When the COVID-19 pandemic hit, many research groups were struggling with how to continue research activities in a world that had been shut down. Our five, remotely conducted industrial use cases, revealed that working in remote and hybrid setups is indeed possible, and can be more affordable and sustainable. And we are happy to share the story!
The world shut down almost overnight. People were facing a dramatic shift in ways of working, learning to work from their homes and adopting remote practices. Even though there are undisputed benefits in remote user testing, our case was made difficult with the target users being experts and company employees and not researchers knowledgeable of remote testing practices. However, our research group persisted and decided to find ways to continue research.
The key to success is to focus on the goals, not the obstacles
We found out that with careful planning it is possible to organize these types of user tests remotely. Even though the pandemic has made many areas of life challenging, there are also good practices that we have learned that can be used to enhance post-pandemic global collaboration. By working in remote and hybrid setups, we can involve a global user base in the testing, save on travel money, and encourage sustainability. As our group likes to put it, “Where there’s a will, there’s a way”.
We hope our learnings help others with VR user testing
In our paper (link at the end), we share our learnings in five categories:
- general user test arrangements
- insights that are important because of new and fascinating technologies
- insights that are important due to a pandemic
- insights that are important because of the remote setup
- insights that are important because of the industrial context
- insights regarding remote interviews.
We hope these learnings help other practitioners to carry out their work involving VR user tests.
What did we do?
During the 2020-2021 pandemic, we organized remote VR user sessions for five different industrial use cases. Subject matter experts were involved from eight countries: Finland, India, China, Germany, Indonesia, Malaysia, the United States, and the United Arab Emirates. In many cases, we used a hybrid setup where some of the participants were wearing an HMD and others participated via Teams. This made it possible for a diverse group of people to participate in testing, even if an HMD was not available to them. This very valid use scenario for collaborative VR also in the post-pandemic world.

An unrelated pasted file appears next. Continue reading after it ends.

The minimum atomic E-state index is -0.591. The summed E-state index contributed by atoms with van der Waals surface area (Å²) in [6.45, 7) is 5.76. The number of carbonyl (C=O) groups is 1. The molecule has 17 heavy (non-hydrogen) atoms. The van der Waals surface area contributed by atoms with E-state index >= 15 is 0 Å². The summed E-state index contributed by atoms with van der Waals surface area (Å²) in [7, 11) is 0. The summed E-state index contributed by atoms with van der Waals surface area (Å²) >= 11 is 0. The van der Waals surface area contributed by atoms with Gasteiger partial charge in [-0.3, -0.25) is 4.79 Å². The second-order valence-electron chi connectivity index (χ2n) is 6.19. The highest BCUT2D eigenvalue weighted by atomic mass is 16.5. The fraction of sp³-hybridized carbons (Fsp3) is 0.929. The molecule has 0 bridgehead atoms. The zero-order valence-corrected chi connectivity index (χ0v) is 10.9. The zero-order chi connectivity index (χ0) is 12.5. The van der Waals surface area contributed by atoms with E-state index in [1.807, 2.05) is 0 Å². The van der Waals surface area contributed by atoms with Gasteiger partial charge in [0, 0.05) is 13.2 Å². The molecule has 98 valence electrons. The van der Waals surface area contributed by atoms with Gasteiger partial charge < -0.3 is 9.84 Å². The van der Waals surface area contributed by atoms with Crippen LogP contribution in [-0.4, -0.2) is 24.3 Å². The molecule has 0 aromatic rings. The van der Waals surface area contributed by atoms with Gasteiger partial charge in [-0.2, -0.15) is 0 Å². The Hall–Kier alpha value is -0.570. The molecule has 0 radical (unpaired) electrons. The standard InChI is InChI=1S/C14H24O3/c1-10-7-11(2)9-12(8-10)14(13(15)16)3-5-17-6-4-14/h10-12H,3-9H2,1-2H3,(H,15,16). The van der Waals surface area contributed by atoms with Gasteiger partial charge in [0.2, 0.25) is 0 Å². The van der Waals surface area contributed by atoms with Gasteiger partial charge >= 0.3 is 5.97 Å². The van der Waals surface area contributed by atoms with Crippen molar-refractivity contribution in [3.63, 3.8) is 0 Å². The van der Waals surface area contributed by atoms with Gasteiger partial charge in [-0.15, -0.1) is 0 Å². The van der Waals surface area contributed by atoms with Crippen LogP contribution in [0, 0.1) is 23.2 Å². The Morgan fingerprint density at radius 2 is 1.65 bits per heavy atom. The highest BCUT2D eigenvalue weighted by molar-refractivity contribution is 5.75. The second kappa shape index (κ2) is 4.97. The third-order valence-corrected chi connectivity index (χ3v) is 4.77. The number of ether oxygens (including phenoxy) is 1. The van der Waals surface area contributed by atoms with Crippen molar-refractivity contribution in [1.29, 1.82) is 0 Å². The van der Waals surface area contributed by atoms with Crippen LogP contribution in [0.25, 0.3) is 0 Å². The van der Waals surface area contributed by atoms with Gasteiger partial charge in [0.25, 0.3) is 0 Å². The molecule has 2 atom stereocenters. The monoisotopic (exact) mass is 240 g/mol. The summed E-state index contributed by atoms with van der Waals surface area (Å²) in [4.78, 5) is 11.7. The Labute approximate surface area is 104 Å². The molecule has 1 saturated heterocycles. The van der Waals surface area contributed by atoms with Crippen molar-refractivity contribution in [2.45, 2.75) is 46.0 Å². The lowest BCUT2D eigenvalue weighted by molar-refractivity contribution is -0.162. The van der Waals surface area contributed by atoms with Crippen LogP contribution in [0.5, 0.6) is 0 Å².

Teams set-up during hybrid user test showing both participants and the VR view of one of them.
There is always a way
During summer 2020, KONE was in absolute remote working mode. Yet, we wanted to involve in VR tests maintenance method development experts, who were more familiar with screw drivers and hammers than digital tools. What did we do? We sent VR sets to participants’ homes and instructed them remotely via Teams on its use. The participants had no previous experience of setting up a VR environment. Yet, they successfully calibrated the play area, updated the VR software and completed the tests. We are pretty proud of our colleagues!
Read more from our research paper:
Siltanen, S.; Heinonen, H.; Burova, A.; Palma, P.B.; Truong, P.; Opas, V.; Turunen, M. There is Always a Way: Organizing VR User Tests with Remote and Hybrid Setups during a Pandemic—Learnings from Five Case Studies. Multimodal Technol. Interact. 2021, 5, 62. https://doi.org/10.3390/mti5100062
Contact & more information:
KONE Technology and Innovation:
Dr. Sanni Siltanen, Senior Expert in Research
Dr. Markku Turunen, Professor of Interactive Technology